Every day, I drive down the suburban streets where I live. Sometimes I walk. Overall, cars far outnumber walkers – even if I consider the multitudes of people who are out with their dogs. Making my way down a street by car or on foot is a lovely experience. There is a variety of house styles from many eras. I see single and multiple family dwellings. Some places are in good shape and others are not. It is an interesting environment for reflection – especially if I am walking.
I can look at architectural styles and contemplate the shape of doorways, the placement of windows, or the structure of chimneys. There is a fascinating history lesson just by noticing the design of houses. I could stop for a moment and wonder what is behind a façade that I see from the street. What is happening inside just a few feet away and hidden from my sight?
In at least forty percent of the homes in my city there is someone who is age 60 and over. That means that almost every other house holds a senior. Right now there are more people age 60+ than there are kids in the schools, and this will be the case forever. We will never again be a community where young people outnumber older people. In 2020, 27 percent, and in 2030, 31 percent of residents will be elders. These numbers are from my city but this is happening all over the country.
In 2014, 43 percent of people age 80 and over were living alone. In a recent survey of older residents, 15 percent (2,800) said they didn’t feel as if they belonged to the community; nine percent (1,700) said they had no one to assist them if they needed help. Although a few thousand people are a small proportion of our 88,000 population the problem is very big.
In listening sessions and interviews, our Department of Senior Services and Council on Aging are hearing over and over about loneliness and isolation. Residents are identifying it as a major issue for themselves and loved ones. City Departments like Fire, Police, Parks and Recreation, and the Library, along with veteran, provider, and housing manager groups, are observing it also, and they see it increasing. The question is how to deal with it.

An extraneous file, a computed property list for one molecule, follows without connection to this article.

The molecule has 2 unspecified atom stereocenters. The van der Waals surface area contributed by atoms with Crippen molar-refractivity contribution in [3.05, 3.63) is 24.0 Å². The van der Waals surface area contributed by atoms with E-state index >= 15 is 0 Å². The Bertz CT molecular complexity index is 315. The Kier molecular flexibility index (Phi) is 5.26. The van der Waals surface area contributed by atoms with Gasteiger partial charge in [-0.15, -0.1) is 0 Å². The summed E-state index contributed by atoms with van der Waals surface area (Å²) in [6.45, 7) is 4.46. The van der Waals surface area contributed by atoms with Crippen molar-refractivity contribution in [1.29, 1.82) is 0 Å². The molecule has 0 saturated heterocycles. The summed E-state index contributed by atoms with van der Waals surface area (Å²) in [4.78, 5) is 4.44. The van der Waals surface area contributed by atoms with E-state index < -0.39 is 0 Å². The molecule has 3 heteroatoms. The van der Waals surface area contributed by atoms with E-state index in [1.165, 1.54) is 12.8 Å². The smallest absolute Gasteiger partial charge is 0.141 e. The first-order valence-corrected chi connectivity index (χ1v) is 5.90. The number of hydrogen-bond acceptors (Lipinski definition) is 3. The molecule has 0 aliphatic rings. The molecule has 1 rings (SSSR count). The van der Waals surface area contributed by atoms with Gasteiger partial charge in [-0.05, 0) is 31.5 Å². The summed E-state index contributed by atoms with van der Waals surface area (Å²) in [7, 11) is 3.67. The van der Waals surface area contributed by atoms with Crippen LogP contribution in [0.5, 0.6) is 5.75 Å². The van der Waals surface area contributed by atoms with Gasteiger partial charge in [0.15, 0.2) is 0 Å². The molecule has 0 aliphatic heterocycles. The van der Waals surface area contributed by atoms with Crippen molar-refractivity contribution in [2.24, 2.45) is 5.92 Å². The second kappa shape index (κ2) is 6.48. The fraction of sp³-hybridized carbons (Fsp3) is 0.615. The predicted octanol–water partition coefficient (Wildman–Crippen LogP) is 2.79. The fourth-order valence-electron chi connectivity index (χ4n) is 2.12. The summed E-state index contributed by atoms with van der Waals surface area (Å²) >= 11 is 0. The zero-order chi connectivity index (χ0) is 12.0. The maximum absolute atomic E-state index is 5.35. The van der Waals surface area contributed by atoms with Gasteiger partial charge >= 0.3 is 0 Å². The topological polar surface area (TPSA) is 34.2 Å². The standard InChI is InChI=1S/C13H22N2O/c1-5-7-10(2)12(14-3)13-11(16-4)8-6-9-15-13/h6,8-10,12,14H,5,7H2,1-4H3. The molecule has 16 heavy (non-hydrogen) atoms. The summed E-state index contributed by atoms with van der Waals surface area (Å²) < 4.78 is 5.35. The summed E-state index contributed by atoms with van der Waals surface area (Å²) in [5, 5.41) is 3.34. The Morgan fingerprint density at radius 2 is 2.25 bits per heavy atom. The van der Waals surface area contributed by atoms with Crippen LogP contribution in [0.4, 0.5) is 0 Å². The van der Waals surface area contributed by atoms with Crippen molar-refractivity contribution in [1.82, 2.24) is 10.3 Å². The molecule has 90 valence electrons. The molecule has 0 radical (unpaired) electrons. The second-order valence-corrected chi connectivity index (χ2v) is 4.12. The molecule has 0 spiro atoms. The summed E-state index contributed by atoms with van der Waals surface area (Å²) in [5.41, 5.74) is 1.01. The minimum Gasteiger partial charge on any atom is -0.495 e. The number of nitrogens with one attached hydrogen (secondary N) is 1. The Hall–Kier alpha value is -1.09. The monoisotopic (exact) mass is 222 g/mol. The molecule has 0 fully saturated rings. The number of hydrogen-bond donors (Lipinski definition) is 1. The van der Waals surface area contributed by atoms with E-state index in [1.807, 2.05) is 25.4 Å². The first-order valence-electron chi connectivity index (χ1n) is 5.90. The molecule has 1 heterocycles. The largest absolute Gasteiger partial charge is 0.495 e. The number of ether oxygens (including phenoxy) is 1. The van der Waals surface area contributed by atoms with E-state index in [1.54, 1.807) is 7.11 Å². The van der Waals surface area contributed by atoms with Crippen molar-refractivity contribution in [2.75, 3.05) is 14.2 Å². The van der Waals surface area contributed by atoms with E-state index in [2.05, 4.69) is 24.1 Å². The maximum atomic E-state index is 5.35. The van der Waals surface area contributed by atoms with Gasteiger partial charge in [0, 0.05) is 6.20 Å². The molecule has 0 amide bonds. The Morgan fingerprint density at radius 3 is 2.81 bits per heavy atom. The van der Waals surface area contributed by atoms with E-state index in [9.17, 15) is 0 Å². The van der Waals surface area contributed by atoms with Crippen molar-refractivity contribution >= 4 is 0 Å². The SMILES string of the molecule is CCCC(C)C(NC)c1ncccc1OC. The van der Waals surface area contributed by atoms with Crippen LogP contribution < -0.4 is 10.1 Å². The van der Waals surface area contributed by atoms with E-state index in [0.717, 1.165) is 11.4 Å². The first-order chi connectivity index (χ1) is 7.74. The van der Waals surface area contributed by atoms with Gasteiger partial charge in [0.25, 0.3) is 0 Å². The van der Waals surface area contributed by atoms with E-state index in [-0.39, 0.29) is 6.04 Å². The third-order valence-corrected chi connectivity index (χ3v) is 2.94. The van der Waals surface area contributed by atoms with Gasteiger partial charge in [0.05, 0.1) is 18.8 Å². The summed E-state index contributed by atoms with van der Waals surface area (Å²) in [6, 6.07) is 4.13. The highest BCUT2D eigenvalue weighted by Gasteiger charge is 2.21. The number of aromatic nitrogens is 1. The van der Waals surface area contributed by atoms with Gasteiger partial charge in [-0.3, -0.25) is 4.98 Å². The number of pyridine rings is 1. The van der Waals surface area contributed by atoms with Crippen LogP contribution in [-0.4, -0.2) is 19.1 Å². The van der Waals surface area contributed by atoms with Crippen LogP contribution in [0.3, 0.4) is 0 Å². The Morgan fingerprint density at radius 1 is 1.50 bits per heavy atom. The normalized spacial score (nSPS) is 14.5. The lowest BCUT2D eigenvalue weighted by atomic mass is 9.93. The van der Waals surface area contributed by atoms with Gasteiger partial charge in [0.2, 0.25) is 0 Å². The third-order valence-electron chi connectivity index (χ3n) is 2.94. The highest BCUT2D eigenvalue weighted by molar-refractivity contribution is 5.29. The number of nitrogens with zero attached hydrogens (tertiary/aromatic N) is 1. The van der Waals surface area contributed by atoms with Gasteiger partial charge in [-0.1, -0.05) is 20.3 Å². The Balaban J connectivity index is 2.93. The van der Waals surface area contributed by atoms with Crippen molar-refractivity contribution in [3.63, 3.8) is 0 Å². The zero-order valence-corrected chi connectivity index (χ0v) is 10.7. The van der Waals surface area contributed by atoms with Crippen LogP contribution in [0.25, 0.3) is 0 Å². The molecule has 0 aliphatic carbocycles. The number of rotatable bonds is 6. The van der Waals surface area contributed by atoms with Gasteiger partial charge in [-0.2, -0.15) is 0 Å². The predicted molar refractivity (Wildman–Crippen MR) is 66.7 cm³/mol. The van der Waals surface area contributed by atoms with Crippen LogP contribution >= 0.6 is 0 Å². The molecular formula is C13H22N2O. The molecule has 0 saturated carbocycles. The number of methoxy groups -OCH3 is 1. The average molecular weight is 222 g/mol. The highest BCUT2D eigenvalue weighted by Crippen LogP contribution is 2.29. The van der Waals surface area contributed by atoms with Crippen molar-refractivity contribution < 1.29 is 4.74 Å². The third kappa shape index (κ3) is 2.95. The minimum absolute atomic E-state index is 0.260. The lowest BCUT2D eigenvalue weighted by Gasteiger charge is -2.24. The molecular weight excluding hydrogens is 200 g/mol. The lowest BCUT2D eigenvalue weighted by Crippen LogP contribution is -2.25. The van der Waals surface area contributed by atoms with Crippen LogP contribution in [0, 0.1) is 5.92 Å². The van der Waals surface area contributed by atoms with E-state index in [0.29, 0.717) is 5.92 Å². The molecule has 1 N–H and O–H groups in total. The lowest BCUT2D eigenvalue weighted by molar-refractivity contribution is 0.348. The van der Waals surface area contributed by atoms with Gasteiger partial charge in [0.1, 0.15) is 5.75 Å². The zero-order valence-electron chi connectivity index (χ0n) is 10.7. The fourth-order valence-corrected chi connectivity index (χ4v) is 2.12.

I live in a great place to live that offers so many opportunities to be involved out in the community – concerts, art events, fitness programs, civic involvement, and educational options – the list seems endless. There are programs, like the Library’s book delivery program, for those who are home-bound. Many of us take advantage of these wonderful things, but many don’t.
For those who can’t or don’t get out of their houses the risks for loneliness and isolation are great. There are reasons why older people stay at home alone and they include lack of transportation, physical or mental disabilities, financial constraints, confusion about what to do, or even deep-seated fear of not knowing what is on the other side of the door. A massive barrier to getting connected is that individuals don’t know what is available and, even if they do know, they have trouble acting.
We know that about 33 percent of elders in my city won’t ask for help if they need it. The desire to remain independent and in control is a formidable force that keeps people from acknowledging that they could be at risk by not reaching out. I envision myself standing on a sidewalk and looking at a door from the outside. There is someone in a room facing me, and neither of us knows the other is there. Most people, like me, are willing to help out, but there are lots of people who won’t ask. There is a serious gap between the existence of a significant need and the lack of a link to those who want to help.
I keep reminding myself that seniors living alone in these houses didn’t just recently float in. Chances are they have been there for a very long time. They arrived in migrations of families with young children and developed close friendships. Over decades, old-time neighbors left and new ones moved in. Without the common bond of kids, aging people lost close-by, intimate contacts. They became alone and lonely just by the simple process of aging in their homes.
There may be many ways to counter this isolation – from big community efforts to modest one-to-one caring. I like to start small with the “one” approach. It may be difficult to find a reason to attempt a relationship with someone and take a first step through someone’s entryway. But, there may be clues to a problem inside that may prompt a response. Newspapers are accumulating. Sidewalks are not shoveled. Trash barrels are still in the yard. Write a note and slip it under the door. “I noticed your papers are outside, can I bring them in for you?”
One simple action could reduce – by one – the number of people who are sitting behind that door feeling alone and isolated, and who have nobody to call when they need help.